Poem: D.J. Parris

Illo for D.J. Parris's poem.

Perhaps If When I Saw Her

On the lawn chair arms
and knees curled inside

the big pink t that stretched
over her legs what, if you

squinted, made a quadruple
amputee (but bosomy)

of her. Until a new left hand
grew out the old stump

reaching immediately For
her Camel Menthols. Tucks

her singular arm back into
the lump she’d been but

this time her head as well.
Suddenly what were breasts

became a shell. A single flicker.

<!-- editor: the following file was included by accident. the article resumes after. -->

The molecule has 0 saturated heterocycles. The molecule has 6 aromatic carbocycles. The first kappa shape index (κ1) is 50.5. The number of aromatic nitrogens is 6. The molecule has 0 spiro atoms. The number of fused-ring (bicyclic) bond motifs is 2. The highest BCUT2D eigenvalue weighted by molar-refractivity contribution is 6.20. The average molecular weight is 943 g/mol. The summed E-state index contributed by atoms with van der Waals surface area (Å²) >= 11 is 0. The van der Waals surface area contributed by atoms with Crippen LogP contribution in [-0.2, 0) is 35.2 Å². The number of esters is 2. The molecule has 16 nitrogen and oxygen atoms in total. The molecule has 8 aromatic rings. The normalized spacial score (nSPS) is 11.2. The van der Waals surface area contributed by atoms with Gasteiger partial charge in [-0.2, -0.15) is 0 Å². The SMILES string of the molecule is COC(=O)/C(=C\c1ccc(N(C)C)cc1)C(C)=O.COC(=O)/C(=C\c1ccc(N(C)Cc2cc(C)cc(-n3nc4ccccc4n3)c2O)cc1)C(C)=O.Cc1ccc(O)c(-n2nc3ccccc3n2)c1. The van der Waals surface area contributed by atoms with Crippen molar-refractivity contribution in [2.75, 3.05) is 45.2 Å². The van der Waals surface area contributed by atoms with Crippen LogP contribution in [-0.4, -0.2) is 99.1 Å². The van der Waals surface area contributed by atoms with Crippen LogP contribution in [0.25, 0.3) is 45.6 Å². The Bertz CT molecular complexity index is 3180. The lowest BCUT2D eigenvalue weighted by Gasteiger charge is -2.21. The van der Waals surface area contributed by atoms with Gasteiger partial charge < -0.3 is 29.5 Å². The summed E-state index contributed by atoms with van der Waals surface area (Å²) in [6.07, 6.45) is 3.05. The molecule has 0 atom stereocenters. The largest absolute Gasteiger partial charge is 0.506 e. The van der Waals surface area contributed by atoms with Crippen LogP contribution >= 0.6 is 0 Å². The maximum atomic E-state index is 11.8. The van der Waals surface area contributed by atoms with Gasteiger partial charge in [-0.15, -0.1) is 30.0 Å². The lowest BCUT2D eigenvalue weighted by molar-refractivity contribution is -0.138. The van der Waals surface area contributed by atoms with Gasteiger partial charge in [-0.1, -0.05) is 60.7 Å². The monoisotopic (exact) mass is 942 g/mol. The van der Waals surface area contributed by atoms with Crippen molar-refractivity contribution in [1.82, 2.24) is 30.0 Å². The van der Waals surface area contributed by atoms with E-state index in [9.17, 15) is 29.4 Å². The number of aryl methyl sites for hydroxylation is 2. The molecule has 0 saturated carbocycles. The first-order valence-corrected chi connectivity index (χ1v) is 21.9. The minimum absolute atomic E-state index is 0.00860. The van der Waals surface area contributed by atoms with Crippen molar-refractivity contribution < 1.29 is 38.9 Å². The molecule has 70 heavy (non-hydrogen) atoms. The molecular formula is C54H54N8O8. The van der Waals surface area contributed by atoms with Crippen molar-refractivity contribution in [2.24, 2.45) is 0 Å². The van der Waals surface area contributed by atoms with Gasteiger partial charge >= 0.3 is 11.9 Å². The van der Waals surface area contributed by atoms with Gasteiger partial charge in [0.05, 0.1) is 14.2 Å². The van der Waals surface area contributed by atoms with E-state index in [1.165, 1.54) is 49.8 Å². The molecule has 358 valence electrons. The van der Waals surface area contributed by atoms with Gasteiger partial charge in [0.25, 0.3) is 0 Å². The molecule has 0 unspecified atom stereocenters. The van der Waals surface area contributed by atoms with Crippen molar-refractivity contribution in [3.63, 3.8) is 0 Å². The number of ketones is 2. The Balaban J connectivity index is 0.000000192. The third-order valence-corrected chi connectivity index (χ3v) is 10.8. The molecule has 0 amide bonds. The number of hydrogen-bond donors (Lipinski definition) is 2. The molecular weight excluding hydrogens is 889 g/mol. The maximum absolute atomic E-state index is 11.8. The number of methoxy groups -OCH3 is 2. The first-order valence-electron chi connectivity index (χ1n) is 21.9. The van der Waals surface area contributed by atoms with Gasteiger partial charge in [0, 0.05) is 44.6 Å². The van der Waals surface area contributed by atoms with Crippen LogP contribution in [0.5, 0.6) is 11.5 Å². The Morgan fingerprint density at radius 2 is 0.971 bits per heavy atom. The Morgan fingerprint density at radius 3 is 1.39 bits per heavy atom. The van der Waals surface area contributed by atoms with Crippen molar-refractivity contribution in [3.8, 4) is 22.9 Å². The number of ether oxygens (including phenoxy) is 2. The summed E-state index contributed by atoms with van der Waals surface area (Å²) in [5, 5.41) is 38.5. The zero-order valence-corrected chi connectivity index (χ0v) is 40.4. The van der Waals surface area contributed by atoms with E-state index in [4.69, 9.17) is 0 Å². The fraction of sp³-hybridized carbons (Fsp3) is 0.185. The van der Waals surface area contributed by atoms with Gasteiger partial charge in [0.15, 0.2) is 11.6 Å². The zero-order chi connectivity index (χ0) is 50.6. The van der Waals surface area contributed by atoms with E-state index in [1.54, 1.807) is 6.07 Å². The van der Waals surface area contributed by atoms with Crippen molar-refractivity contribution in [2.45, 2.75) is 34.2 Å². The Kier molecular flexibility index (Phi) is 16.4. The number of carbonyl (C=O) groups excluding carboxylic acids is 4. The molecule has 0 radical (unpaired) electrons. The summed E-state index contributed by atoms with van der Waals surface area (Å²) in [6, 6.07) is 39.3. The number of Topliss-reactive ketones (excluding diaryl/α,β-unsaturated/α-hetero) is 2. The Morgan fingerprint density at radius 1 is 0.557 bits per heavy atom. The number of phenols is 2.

A sudden glow from the center.

Smoke precedes her head and
one arm and then the other.

Perhaps if when I saw her
she was nothing I might name.

A lamp or lantern, fertility
goddess, or junkie, or my own

best or worst ideas, cleaving
to the comfort of identification.

Nomming her and on her or
at her. However; with teeth

the same. Until she is bones,
shell and that we remember.

Or what we can ever know.
Perhaps her day was the sea.

Perhaps dear reader you are.
Perhaps the eternal upturned

finger of every Atari joystick.
Perhaps you are both player

and game. And no one cares
if you win, but that you buy it.
D.J. Parris has had recent work in American Chordata, Abridged, HOUND, and Noble / Gas Qtrly. He lives in Aldie, VA, with his wife and son.

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